By cultivating such a deeper understanding of the arts, Douglas knew it was time to expand her skills and follow her dreams and move to Los Angeles, where she currently resides. She has been blessed with the opportunity to have been featured on Farfetch Christmas campaign, Keno x H&M fashion show, and the Vogus edition on Millennium Dance Complex, which was focused on women in the commercial industry. She also subs at Millennium Dance Complex teaching under her mentor, Jae Blaze. Douglas is a passionate and driven individual who loves what she does. Her mission is to share her findings with those who wish to grow and enjoy movements of the body. 

Dancehall with Alysia Douglas (intermediate)
Oct. 29 from 2:45-4 p.m.

West African Dance with Jason Aryeh (intermediate)
Nov. 10 from 4:30-6 p.m.

Tutting with Matthew Gibbs (all levels)
Nov. 13 from 1:30-2:45 p.m.

Horton-Ailey with Lakey Evans-Peña
Dec. 2 from 11 a.m. to 12:30 p.m. and Dec. 3 from 4:30-6 p.m.

Lakey Evans-Peña received her undergraduate degree from the University of the Arts and, after receiving a full scholarship, continued her dance training at The Ailey School. She was invited to apprentice and dance with Ailey II under the direction of Sylvia Waters. During the national tours with Ailey II, she began teaching the Horton technique through the company's many lecture/demonstrations and outreach programming. She has performed in Donald Byrd’s The Harlem Nutcracker in three national tours; in Byrd’s work Carmina Burana for the New York City Opera; and in the works of many dance artists, including Ron Brown, Jacqulyn Buglisi, Milton Myers, Eleo Pomare, Hope Clarke, Kevin “Iega” Jeff, and Vernard Gilmore. Peña served as a group leader for New York City Ailey Camp and as a teaching artist for Ailey Art-in-Education and Community Programming, beginning in 1999. She has served as a guest artist/artist-in-residence at Hollins University, New York University Tisch, Montclair State University, STEPS, Peridance, Ballet Hispanico, and the American Dance Festival where she restaged two of Alvin Ailey’s works, Isba and Escapades. She has been teaching Horton at The Ailey School for more than two decades and has taught in the Junior Division, the Professional Performing Arts School program, and the Professional Division. Peña also has served as a teacher and adjudicator on the national audition tours for the Ailey/Fordham Bachelor of Fine Arts program and the Ailey Summer Intensive for the last 10 years. At her dance studio, the Williamsburg Movement & Arts Center which opened in 2009, she has shared dance with thousands of students in daytime residencies and after-school programming. In 2013, she founded WMAAC Residencies 501c3 (now WRArts), a nonprofit organization providing quality performing arts programming in the Williamsburg/Greenpoint area. She served as the lead teaching artist for the Ailey Dance for Active Senior pilot program conducting two, 10-week residencies in two New York City senior residential living sites. In 2019, Peña assisted Ronni Favors, rehearsal director for the Alvin Ailey American Dance Theater, in the staging of Mr. Ailey’s Memoria, performed by The Ailey School Professional Division students in concert with the Alvin Ailey American Dance Theater for the 2019 City Center season. Currently finishing her Master of Fine Arts degree at Montclair State University, she is conducting research of Lester Horton’s life history and the development of his technique. For her recent thesis concert, she restaged and danced Horton’s 1948 duet, The Beloved, as well as choreographing three new works for the performance.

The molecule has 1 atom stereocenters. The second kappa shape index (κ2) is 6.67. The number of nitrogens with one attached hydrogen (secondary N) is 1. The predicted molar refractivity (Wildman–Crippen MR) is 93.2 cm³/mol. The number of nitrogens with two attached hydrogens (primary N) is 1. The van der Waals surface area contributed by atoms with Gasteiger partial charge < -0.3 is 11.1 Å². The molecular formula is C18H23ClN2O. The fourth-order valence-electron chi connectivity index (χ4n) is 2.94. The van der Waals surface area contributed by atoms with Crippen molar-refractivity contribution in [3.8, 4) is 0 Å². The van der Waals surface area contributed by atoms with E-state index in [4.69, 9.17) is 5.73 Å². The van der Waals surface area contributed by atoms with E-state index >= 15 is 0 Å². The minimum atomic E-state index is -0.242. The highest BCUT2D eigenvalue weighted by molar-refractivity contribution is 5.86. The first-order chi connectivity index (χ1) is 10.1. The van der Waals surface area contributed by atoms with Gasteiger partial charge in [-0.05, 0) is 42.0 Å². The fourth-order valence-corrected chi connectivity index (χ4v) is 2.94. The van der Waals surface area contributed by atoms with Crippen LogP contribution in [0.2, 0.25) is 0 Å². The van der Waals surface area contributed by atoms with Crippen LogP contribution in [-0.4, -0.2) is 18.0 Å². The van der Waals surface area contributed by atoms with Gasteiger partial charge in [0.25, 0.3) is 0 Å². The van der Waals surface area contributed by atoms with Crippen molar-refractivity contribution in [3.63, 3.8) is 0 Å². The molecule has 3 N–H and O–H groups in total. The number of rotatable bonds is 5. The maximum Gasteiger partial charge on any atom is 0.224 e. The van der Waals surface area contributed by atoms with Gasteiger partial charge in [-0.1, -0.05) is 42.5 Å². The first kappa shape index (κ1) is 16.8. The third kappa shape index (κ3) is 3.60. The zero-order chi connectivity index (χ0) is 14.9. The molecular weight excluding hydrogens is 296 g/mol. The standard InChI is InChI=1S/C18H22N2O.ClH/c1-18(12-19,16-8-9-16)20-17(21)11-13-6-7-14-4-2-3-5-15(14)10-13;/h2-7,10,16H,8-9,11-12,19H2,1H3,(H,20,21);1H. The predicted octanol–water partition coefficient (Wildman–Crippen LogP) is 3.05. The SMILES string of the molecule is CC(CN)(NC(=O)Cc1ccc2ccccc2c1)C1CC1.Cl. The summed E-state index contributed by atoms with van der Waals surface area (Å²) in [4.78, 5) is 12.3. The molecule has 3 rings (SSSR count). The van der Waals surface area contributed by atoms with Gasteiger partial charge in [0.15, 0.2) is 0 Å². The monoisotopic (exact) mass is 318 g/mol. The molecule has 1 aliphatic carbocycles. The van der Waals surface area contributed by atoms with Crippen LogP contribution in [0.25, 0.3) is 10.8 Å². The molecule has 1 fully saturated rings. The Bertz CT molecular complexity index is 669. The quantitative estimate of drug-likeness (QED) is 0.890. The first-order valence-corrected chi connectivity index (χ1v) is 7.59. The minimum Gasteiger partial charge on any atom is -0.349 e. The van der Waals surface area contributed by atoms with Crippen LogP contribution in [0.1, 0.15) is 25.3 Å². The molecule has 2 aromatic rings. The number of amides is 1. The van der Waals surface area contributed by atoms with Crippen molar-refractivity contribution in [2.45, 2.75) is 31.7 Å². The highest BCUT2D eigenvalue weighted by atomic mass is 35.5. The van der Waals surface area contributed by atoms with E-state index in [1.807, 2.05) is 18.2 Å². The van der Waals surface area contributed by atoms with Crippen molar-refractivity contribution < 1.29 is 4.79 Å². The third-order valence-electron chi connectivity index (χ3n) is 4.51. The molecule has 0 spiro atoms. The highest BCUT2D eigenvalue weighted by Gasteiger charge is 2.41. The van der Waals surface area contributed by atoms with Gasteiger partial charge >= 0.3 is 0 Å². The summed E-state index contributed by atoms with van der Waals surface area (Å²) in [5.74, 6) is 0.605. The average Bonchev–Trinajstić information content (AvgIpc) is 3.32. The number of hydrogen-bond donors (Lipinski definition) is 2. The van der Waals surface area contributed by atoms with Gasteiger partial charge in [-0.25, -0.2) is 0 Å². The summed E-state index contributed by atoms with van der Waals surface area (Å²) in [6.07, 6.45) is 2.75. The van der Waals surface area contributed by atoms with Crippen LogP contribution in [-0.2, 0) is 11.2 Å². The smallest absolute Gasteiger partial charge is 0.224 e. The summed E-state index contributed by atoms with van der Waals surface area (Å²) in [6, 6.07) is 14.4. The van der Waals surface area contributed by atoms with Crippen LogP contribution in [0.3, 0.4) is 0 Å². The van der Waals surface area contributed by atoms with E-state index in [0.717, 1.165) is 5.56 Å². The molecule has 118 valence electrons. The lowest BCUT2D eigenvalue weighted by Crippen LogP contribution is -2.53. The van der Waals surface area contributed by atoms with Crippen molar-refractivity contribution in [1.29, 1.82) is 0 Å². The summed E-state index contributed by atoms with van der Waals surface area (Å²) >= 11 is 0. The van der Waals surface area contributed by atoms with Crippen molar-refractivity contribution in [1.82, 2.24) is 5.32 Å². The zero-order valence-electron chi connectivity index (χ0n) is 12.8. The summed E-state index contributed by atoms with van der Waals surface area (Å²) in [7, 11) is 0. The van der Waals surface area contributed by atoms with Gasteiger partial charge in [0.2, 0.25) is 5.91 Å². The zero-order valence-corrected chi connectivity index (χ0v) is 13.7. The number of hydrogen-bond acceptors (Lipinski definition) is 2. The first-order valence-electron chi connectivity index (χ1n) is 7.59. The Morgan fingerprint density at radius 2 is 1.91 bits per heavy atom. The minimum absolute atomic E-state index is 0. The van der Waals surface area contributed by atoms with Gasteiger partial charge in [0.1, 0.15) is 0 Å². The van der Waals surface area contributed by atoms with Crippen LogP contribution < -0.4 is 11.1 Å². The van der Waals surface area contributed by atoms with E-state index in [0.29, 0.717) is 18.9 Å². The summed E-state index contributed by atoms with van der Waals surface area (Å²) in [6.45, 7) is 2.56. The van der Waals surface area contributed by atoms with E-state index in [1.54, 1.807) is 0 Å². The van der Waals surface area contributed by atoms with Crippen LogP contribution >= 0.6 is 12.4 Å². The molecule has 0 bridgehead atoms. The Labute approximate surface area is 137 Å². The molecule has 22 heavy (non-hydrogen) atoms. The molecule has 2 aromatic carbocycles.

Latinx dance with David Olarte
November or December TBD

Study Dance At Springfield College
William Simpson Fine Arts Series

Celebrate the arts

The William Simpson Fine Arts Series entertains and inspires. Experience the arts with magnificent work from artists and performers from both inside and outside the Springfield College community. Attendees will be dazzled by dance performances and theater presentations, captivated by art exhibitions and thought-provoking film, and delighted by concerts and literary events.

William Simpson Fall 2019 Program